Competitors looked askance at advisory firms like Aon and Mercer when they began offering to not just advise clients, but invest for them.
“A lot of consultants were worried about having any service that didn’t say ‘consulting’ beside it,” Cary Grace, Aon’s CEO for global retirement and investment, said in an interview Tuesday.
But pure advice wasn’t cutting it for some Aon clients, who said they lacked the staff needed to implement their consultant’s guidance. “We started going after solutions” — selling outsourced-CIO (OCIO) services — “in a very public way about nine years ago, and there is probably only one other consultant that moved as early.”
As other consultants jumped onto the OCIO bandwagon, some holdouts still saw inherent conflict in independent advisors selling asset management services. But institutions like pension funds, foundations, and endowments didn’t seem to share this objection. They shoveled assets into OCIOs’ care, and consulting firms became the biggest players in a booming category.
According to Grace, “as that shift started to happen, it became very challenging for a number of consultants that had said, ‘We’re never going to do that.’” Without OCIO and its deeper margins, she wondered, “How are you going to have growth as a consultant? How are you going to provide career opportunity? The industry isn’t going back to 20 years ago. It’s just not.”
Institutions globally had ceded control of about $1.69 trillion to outsourced CIOs as of 2017, Aon figures showed. Including partially delegated assets, research firm Cerulli Associates estimated $2 trillion in industry assets by 2020.
But the fastest-growing category for outsourcers could make that number far larger.
The amount of U.S. defined contribution assets under Aon’s OCIO direction doubled in a little over a year, from $11.2 billion at the end of 2016 to $22.6 billion at the end of last March. D.C. plans — 401(k), 403(b), and the like — represent a small slice of OCIO business, but experts see it as a massive potential market primed for outsourcing. According to the Investment Company Institute, American 401(k) plans held about $5.7 trillion this March.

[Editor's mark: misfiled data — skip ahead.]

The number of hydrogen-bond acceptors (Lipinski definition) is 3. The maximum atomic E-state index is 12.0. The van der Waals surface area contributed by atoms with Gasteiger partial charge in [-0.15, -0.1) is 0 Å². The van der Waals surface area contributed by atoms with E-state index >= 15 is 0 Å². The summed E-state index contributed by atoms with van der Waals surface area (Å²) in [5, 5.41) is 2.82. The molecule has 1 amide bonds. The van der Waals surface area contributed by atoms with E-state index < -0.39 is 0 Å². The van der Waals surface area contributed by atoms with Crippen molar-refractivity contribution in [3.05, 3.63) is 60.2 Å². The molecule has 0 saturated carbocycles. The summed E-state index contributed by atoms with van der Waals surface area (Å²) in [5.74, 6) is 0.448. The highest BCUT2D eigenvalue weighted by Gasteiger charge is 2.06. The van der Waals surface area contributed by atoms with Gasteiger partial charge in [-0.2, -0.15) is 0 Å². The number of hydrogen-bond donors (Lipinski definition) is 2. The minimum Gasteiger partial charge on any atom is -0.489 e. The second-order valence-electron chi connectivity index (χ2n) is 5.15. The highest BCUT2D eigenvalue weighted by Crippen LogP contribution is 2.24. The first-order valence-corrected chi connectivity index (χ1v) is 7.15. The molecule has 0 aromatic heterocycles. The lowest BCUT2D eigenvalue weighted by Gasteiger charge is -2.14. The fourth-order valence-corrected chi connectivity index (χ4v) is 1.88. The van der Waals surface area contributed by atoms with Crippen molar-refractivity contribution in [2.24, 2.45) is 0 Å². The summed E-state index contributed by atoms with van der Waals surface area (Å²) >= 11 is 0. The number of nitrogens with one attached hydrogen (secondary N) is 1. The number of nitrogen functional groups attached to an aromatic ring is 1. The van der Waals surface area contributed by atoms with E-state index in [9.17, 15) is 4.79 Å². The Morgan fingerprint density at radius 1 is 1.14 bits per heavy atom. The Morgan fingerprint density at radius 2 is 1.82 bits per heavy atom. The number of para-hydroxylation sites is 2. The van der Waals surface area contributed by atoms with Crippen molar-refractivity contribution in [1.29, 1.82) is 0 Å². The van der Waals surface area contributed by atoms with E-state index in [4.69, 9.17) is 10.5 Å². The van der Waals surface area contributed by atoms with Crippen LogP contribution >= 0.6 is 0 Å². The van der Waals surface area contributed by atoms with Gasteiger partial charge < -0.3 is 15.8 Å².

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“The shifts right now from defined benefit to defined contribution are huge,” Grace explained. But for a company, “running a D.C. plan is expensive and risky.”
Traditional consultants and service providers that already work with D.C. plans sponsors have a meaningful edge if, or when, those sponsors decide to make their 401(k)s someone else’s problem.
“It’s very common for large institutional managers to try and get into D.C., but plan sponsors are very particular about who they partner with,” said Josh Cohen, a former consultant who now leads PGIM’s DC efforts. To win business, “you really have to show commitment” to defined contribution. “You have to talk the language, and not just tell the investment story, but also speak to the participants’ side, to HR, to the ERISA lawyers,” he said. “Having good investments is table stakes.”
PGIM isn’t fighting to become an OCIO for defined contribution plans, but rather to serve those providers as a fund manager. Even though the absolute volume of outsourced assets is small, Cohen sees OCIO as a priority for PGIM. If it takes off as many predict, PGIM wants to be positioned to serve the new D.C. allocators.
“We see OCIO as a channel to invest in, more and more,” Cohen told II in an interview. “It’s an opportunity to bring institutional quality to defined contribution.” OCIOs are “already taking the fiduciary risk, and they have the expertise.”